There was a period of time in college when I was “fit and trim,” and honestly it will go down in the annals of history as one of the most miserable stretches of my life’s road. I was obsessed with the food I was putting in my mouth, often restricting my calorie intake to less than 800 calories a day and to top it off, I would exercise more than 5 hours a day. Did I mention I was also in college with a full-time class load, working a full-time job and going through cancer treatments? I was convinced that if I kept myself healthy and exercised, my health couldn’t possibly diminish. I was compulsive in my habits, often waking in a cold sweat at 3am with the idea in my head that I had to go running *that very moment* or I would succumb to my illness. Every choice I made with regard to exercise was dangerous, from running in dark, unpatrolled, unsafe parks at 3 in the morning to doing so many weight-bearing exercises that it sent me into ketosis.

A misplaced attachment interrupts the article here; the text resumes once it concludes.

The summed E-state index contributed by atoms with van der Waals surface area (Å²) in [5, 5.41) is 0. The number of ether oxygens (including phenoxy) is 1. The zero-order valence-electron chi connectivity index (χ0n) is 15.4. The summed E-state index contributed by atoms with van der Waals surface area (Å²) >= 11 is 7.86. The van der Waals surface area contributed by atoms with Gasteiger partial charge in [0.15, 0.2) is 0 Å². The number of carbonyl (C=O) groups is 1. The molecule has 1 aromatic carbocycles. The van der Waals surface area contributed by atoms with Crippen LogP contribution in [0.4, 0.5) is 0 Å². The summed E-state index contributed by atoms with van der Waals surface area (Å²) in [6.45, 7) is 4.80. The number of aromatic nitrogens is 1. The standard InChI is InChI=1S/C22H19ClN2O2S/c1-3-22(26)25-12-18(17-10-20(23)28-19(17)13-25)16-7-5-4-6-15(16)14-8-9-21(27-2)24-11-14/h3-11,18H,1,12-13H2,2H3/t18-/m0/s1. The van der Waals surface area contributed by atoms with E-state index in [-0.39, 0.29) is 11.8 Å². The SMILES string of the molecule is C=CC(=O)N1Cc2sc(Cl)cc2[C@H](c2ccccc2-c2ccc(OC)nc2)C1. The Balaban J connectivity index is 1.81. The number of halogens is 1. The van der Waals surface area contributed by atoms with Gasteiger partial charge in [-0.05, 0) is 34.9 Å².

That girl? Weak, sad, miserable, terrified, and just barely holding life together under the seemingly beautiful exterior. I prided myself on my diet and the fact that I hadn’t lost my vigor (or my hair) during the course of my treatment. I was a poster child for vain pride, but neither self-acceptance or self-love. After I was given the all clear and pasted with the sticker of “in r——ion,” I slowly started to conquer my compulsive habits and realize that I had a serious problem. I ballooned. More than 100 pounds in the course of a year. Hell, more than 100 pounds in the course of about 4 months, if I’m being honest here. Still didn’t have a great view of myself, but I felt healthier once I stopped the restriction and obsessive exercise. I could sleep through the night again, and suddenly I just started to feel better all around.